Some psychiatrists believe that binge eating disorder is similar to anorexia and bulimia, in that it is a full- fledged, definable eating disorder with a set of unique symptoms and a pattern of progression that responds predictably to treatment.
According to one study from Harvard University, about 3.5 percent of women and 2 percent of men are binge eaters or among those who eat large quantities of food in one sitting and then feel shame and regret afterward. Some psychologists, such as Dr. Terry Wilson of Rutgers University, say they believe that the description of the disorder should also include a preoccupation with size and weight.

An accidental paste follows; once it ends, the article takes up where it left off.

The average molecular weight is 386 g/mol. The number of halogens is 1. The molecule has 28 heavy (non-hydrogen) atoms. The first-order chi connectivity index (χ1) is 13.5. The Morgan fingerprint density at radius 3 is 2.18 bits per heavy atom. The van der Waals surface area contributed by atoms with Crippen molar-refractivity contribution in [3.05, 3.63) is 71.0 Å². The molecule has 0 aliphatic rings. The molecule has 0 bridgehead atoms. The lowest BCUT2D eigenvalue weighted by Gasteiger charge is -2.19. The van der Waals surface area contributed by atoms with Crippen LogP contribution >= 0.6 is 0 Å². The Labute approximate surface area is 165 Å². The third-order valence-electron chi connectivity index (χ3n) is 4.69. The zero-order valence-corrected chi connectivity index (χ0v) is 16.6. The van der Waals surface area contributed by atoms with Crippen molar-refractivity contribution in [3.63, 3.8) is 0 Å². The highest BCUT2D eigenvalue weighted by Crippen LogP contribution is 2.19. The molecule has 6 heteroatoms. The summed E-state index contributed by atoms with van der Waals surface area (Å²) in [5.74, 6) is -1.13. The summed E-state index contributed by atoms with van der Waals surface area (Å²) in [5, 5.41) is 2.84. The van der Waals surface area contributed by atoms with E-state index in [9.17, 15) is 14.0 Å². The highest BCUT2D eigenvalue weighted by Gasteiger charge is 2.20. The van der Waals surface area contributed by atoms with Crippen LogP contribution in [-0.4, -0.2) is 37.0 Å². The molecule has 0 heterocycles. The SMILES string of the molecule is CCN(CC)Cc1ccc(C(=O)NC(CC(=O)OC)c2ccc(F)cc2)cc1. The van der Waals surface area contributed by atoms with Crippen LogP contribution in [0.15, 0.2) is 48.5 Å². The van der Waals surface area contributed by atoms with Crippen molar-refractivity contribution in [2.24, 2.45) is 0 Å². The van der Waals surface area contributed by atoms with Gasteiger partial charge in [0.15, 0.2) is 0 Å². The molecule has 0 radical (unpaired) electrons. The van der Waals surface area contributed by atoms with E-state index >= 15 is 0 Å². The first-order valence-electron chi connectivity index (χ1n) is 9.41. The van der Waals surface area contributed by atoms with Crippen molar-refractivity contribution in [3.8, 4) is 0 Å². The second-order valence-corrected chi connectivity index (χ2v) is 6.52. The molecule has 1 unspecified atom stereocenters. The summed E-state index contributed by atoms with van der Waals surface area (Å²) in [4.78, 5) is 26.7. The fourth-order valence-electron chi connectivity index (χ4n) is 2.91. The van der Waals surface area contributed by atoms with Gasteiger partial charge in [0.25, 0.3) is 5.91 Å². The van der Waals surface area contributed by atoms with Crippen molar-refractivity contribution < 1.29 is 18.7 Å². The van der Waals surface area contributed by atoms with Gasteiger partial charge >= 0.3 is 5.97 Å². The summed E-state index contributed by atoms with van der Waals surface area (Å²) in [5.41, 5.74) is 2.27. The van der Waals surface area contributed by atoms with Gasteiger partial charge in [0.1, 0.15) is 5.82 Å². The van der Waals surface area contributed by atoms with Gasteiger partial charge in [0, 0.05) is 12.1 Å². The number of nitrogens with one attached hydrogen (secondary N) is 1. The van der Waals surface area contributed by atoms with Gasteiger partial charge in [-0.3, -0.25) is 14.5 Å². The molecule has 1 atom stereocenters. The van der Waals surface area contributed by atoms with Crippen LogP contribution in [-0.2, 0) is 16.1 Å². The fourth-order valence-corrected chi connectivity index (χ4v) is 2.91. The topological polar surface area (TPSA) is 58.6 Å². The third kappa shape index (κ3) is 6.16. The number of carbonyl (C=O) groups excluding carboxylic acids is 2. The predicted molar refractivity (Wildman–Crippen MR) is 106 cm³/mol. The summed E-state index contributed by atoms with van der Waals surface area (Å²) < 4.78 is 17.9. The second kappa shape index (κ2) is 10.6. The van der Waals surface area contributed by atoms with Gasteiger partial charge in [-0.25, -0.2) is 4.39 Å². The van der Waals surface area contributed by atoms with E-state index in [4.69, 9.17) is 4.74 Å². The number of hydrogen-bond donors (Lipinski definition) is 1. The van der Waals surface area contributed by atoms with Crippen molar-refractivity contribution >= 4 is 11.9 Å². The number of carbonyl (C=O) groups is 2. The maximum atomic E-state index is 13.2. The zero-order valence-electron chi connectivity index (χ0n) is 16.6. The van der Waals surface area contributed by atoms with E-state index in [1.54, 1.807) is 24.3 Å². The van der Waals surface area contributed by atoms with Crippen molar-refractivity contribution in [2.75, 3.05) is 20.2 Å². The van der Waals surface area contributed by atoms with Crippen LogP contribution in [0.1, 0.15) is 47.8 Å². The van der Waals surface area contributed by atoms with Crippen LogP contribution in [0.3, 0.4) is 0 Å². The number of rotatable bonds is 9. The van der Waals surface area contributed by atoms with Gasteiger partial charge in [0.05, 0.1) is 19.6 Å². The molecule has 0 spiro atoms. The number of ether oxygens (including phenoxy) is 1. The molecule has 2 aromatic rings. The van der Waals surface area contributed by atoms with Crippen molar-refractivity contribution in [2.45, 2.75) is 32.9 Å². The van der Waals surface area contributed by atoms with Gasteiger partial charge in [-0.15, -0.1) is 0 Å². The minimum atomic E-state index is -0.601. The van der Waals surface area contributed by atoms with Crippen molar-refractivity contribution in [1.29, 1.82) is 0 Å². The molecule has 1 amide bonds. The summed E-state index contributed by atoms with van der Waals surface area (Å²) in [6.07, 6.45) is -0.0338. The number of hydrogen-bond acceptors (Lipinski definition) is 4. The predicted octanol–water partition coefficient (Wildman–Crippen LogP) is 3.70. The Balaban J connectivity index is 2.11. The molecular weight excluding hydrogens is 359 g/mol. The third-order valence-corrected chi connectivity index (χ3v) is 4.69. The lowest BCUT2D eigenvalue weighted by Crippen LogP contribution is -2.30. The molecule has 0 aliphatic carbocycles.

Psychotherapy can help patients explore childhood traumas or unseen motives that cause the disorder, and teach them to recognize situations and feelings that trigger binges. The aim of such therapy would not necessarily be to achieve weight loss but to help the person stop binge eating.
Posted By: Aspen/CRC